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Why Your PowerPoint Presentation is Putting You in a Straightjacket
Upcoming bespeaking Events
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july 08
Refusing to relinquish my crusade to free audiences from the overwhelming information overload of PowerPoint slides that look like white pages torn from the phone book, I appeal to the presenter's desire for freedom.  Lose all that "really important stuff" on your slides, liberate yourself, and you'll
be heard loud and clear.                        
    be different              
Go get 'em!
Debbie Fay 
Why your PowerPoint Presentation is Putting You in a Straight Jacket
If you've seen any movie of life in a mental institution, chances are you've seen someone in a straight jacket.  If you are guilty of putting most or all of your presentation on your slides, you are putting yourself in a straightjacket - metaphorically speaking.  Unless you have "escape artist" in your skill set, you're going to want to overhaul your PowerPoint presentation. Immediately. Here's why.
Most of my clients who suffer from information overloading on their slides utter the same mantra, "This is really important stuff".  Let's assume for a minute that it is "really important stuff".  First of all, putting it on a slide for the audience to read does NOTHING to guarantee they will "get" it, and second, too much of this "really important stuff" puts you in the metaphorical straight jacket.  You feel compelled to talk about it because it's up there on the big screen.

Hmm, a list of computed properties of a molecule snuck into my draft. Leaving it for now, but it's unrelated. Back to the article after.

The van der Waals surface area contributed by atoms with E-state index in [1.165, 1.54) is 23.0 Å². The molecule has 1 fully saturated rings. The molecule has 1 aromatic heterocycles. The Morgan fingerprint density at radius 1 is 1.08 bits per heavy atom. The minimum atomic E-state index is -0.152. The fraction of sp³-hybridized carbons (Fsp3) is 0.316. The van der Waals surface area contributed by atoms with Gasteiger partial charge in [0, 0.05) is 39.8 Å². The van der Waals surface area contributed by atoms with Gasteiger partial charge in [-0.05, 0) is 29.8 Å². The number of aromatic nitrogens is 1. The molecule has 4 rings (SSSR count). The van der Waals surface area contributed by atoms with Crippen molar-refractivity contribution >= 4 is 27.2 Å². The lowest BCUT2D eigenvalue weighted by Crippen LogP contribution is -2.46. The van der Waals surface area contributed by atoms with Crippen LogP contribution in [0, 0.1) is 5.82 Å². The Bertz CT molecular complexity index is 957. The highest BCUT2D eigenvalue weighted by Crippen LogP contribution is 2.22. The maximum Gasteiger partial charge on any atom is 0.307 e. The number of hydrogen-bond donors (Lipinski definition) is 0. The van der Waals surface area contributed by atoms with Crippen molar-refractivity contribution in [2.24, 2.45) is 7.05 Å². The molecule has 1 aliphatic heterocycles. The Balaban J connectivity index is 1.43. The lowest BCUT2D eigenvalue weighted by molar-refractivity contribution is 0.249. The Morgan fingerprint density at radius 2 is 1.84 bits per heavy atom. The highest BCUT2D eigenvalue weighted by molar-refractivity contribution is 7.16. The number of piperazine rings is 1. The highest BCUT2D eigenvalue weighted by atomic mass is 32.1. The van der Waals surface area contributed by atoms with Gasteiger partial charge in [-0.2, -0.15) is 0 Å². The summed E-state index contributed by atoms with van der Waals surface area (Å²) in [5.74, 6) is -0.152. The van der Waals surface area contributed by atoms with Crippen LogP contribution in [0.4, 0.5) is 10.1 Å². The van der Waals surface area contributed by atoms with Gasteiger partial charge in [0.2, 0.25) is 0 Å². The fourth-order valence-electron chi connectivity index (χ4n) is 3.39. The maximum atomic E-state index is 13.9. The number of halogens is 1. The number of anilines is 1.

You lose the ability to speak off the cuff, respond to a question, tie in to a current event; you don't have time for any of that!  You've got too much "really important stuff" to get through.  You get bogged down, you find yourself reading what's on the screen, (even though you know doing so is a cardinal sin in presentations) because you have no alternative.  You MUST address it ALL.  About a third of the way through, you find yourself wishing the presentation was over. No such luck, you've got slide after slide PACKED with "really important stuff"
Instead of putting yourself in a straight jacket, how about creating slides that illustrate a few key ideas?  Maybe 3 words, a graph, chart, photo or diagram? A provocative question or quote?  With less stuff of any kind (really important or not) you will be free to go into as much or as little detail as you like.  Maybe for one presentation your second point requires expounding upon, while for another group it's point number three that needs more explanation.  The sparseness of your slides enables you to adjust your presentation for your audience, your time frame, your setting and your own sense of what's more and less important given these three variables.  With visuals that elicit your key ideas rather than explaining each of them in gory, grueling detail, you create a dynamic, fluid experience for your audience and yourself.  And when was the last time anybody ever remembered all of the "really important stuff" spelled out on PowerPoint slides anyway? 
So, take a deep breath and use the delete key!  C'mon, I know you can do it. Get really daring and (gulp) delete whole slides! Give yourself and your audience the gift of visuals that illustrate only the key ideas and you'll be heard.

Upcoming bespeaking engagements:
DVR Alert! Jeff Sherman's Business Buzz:  Wednesday July 23, 8:00 PM, Channel 5, Farmington Valley

BNI 9 Alive: Tuesday, July 29, 7:00 AM; 5 Minute Tips and Tools for Powerful Presentations.  9 West Cafe, 9 West Broad St. Stamford, CT
Soundview CEOs:  Tuesday, August 5, 3:00 PM; Great Presenters and Presentations, Separating Fact from Fiction; Soundview Club, Marriott Stamford CT
Too chicken to touch the delete key?  Here we come to save the day!  We'll help you edit (or create) a PowerPoint presentation that frees your mind and allows you to be heard!  Contact bespeak today!
call:  203.259.6487 
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